The former minister defended his decision not to ask where the cash came from, claiming that doing so would expose his donors to “the social media mob” and that he was “not entitled” to know the source of the money.
But Labor is still demanding to know where the money came from and how much Porter received, claiming the situation was “absurd”.
“They contributed to a trust on the basis of confidentiality and a belief that their contribution would remain confidential within the rules of disclosure,” said Porter yesterday, in his first comments on the scandal that has claimed his position as Industry Minister.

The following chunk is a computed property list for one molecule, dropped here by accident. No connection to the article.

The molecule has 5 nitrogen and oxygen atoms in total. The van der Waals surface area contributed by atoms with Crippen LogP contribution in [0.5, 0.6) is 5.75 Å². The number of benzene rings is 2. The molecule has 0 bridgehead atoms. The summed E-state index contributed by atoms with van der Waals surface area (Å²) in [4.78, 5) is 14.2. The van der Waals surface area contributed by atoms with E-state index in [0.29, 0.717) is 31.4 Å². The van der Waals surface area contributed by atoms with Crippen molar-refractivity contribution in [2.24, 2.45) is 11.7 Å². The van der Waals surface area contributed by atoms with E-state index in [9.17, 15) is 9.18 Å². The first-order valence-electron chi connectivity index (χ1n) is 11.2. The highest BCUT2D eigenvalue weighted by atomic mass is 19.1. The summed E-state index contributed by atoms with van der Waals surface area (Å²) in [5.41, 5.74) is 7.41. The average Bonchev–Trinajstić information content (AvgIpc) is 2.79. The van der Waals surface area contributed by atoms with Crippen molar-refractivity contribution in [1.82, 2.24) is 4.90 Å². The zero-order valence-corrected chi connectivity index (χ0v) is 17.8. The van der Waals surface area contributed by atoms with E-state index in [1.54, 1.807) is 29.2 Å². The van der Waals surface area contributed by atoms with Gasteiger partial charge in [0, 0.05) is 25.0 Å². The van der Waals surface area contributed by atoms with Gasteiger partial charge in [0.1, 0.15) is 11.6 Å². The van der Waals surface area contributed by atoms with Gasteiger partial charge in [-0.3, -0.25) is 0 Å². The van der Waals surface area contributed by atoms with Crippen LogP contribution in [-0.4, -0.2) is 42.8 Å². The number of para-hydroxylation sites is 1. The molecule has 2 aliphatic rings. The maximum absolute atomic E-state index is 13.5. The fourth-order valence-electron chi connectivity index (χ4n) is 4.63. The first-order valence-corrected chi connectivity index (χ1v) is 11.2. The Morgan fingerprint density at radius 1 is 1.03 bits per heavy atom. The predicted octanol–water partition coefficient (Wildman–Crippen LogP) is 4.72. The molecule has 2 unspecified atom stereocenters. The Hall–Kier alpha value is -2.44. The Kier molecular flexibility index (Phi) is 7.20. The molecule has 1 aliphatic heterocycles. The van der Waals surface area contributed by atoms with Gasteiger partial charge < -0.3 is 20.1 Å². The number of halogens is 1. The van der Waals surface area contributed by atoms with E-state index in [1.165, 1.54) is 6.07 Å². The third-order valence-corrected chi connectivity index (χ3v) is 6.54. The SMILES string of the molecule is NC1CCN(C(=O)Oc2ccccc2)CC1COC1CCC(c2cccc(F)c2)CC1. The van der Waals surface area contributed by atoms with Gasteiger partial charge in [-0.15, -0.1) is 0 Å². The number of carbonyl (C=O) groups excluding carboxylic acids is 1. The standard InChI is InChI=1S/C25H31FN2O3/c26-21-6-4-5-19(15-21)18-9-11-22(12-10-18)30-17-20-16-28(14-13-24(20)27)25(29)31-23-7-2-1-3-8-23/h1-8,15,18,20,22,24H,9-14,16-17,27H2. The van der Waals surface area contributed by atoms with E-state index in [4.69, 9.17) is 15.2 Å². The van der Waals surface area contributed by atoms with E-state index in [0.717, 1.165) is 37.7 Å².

“I am not prepared to seek to break the confidentiality of those people who contributed to my legal fees.”
Prime Minister Scott Morrison said that Porter’s resignation was “appropriate”.
“I expect my ministers, all of them, and myself, to uphold the ministerial standards and to act in accordance with those ministerial standards.”
Porter will now return to the backbench to serve as the member for the Western Australian seat of Pearce.
Opposition Leader Anthony Albanese said Porter still had many questions to answer as a member of parliament and was in breach of his obligations.
“He needs to answer where this money came from,” Albanese told reporters in Sydney.
“Members of parliament, as well as ministers, just can’t accept money from anonymous donors for a private legal matter. He is not fit to be a member of parliament.
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